But then the woman sounded distressed as well. She was on her phone again. Malati tried her best to follow the conversation, but it was short, and she could only make out the bye-bye at the end. Malati did not miss the last sob in her voice. Languages could be diverse, but nothing could hide expression. The American was crying to this person on the other end. Possibly her husband. These Americans were free in their feelings that way. The serials showed them kissing and hugging each other, openly, and always for too long. It really embarrassed Malati, even when she was by herself.
From the gap between the two chairs, she saw the woman move her hands over her face. She wiped her tears away. Poor thing, Malati thought. Such a long way from home, she was. Malati wondered whether she should ask to exchange seats with the woman who sat next to the American woman. But next to her sat someone who looked to be one of those students from the engineering college. They always traveled in groups over the weekend and did not deign to speak to anyone. Just because they were more educated, so fluent in English and rich. Malati sniffed.
About the book:
The stories in A Sense of Time and Other Stories offer a range of themes and emotions. They speak of the challenges of being human, the unpredictability of the mundane, the strange attractiveness of the unfamiliar, and the constant quest to make connections and find love, even with an alien from another world. In ‘An Entomologist at the Trial,’ a small town lawyer’s ambition turns on his attempt to resolve a thorny case that falls amusingly flat. ‘Pandemic 2121: A Love Story’ and ‘Missing’ are stories, varied in theme, that yet speak of the loneliness of keeping love. How does one save a love when everything is conspiring against it, these stories ask. ‘All The Way to the Twelfth Floor,’ ‘The Bus and the Minister,’ ‘Big Fish, and the title story, ‘A Sense of Time,’ speak of the alienation and helplessness of the common person when confronted with a faceless, stony-eyed system. A world with rules set in time, where conventions matter more, leaves little room for those at the very bottom who have little choice but to wait endlessly for succour. ‘Rekha Crosses the Line’ on the other hand, is a more subversive account of a woman who gives in to her desire for some fleeting moments, only to wonder if it was really worth it. ‘Alterations’ casts a satirical eye on a wannabe scientist’s experiments as he craves world recognition. And finally, ‘Comfort Food’ and ‘The Man Who Played Gandhi’ speak of our quest to make sense of those long gone, those whom we have lost. Written in the span of a decade and more, these stories will hopefully stay on, linger in the mind, long after being read. These stories might make you see yourself and even others in a different way. It takes only a little empathy to allow the hidden to surface.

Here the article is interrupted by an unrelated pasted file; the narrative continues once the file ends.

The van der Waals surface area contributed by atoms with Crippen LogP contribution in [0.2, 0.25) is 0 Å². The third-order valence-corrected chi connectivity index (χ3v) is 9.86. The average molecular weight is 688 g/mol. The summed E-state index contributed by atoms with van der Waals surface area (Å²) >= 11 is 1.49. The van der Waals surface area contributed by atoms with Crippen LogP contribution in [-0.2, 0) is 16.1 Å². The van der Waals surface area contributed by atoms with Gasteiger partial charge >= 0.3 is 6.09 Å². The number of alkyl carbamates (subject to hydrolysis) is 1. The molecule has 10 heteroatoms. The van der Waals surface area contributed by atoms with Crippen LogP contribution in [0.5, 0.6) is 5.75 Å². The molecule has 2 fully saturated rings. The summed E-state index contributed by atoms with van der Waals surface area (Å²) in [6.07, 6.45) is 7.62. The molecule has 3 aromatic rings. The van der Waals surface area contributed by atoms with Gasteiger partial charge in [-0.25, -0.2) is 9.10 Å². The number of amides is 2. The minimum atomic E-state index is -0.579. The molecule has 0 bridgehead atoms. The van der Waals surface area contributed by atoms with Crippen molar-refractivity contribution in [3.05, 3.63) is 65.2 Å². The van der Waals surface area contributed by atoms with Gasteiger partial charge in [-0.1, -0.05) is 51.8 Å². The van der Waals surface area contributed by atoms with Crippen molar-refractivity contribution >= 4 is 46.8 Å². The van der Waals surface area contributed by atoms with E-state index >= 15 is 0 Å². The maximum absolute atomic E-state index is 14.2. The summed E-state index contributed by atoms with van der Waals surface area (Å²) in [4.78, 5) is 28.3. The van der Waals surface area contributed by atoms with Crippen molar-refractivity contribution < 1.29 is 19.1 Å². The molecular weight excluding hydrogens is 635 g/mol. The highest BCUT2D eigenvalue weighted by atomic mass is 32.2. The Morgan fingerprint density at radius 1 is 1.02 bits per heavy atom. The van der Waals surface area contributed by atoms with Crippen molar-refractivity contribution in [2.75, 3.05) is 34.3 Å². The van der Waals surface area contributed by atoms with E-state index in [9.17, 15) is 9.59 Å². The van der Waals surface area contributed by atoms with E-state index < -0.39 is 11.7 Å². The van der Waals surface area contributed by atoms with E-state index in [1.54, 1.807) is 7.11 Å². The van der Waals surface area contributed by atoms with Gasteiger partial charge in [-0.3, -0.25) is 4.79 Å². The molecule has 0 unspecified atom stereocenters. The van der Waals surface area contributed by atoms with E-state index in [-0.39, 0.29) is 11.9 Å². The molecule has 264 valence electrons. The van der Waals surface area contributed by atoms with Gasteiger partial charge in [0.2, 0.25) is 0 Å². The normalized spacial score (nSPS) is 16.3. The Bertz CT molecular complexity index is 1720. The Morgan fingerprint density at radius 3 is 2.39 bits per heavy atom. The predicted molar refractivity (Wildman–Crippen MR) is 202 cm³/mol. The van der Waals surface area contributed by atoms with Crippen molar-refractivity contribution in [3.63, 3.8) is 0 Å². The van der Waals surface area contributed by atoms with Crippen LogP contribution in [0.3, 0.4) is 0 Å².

About the Author:
Anuradha Kumar is a prolific and established writer. A Sense of Time and Other Stories is collection of short stories after The Girl Who Ran Away in a Washing Machine and Other Stories (Kitaab 2016). She has written several novels, including three works of historical fiction as Adity Kay. Anu also writes pieces on history for Scroll.in. Her stories have received awards from the Commonwealth Foundation, and The Little Magazine India. She was born in Odisha, lived in various parts of India, Singapore, before moving to the US more than a decade ago. She now lives in New Jersey with her husband and daughter.
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One reply on “A Sense of Time”
Hi I would like the contact details and cell number of Anuradha Kumar. Would like to invite her for our online Saturday 6pm IST talks. Cusrow Poonawala – Khaki Heritage Foundation (Cell Number: +91-8828100111).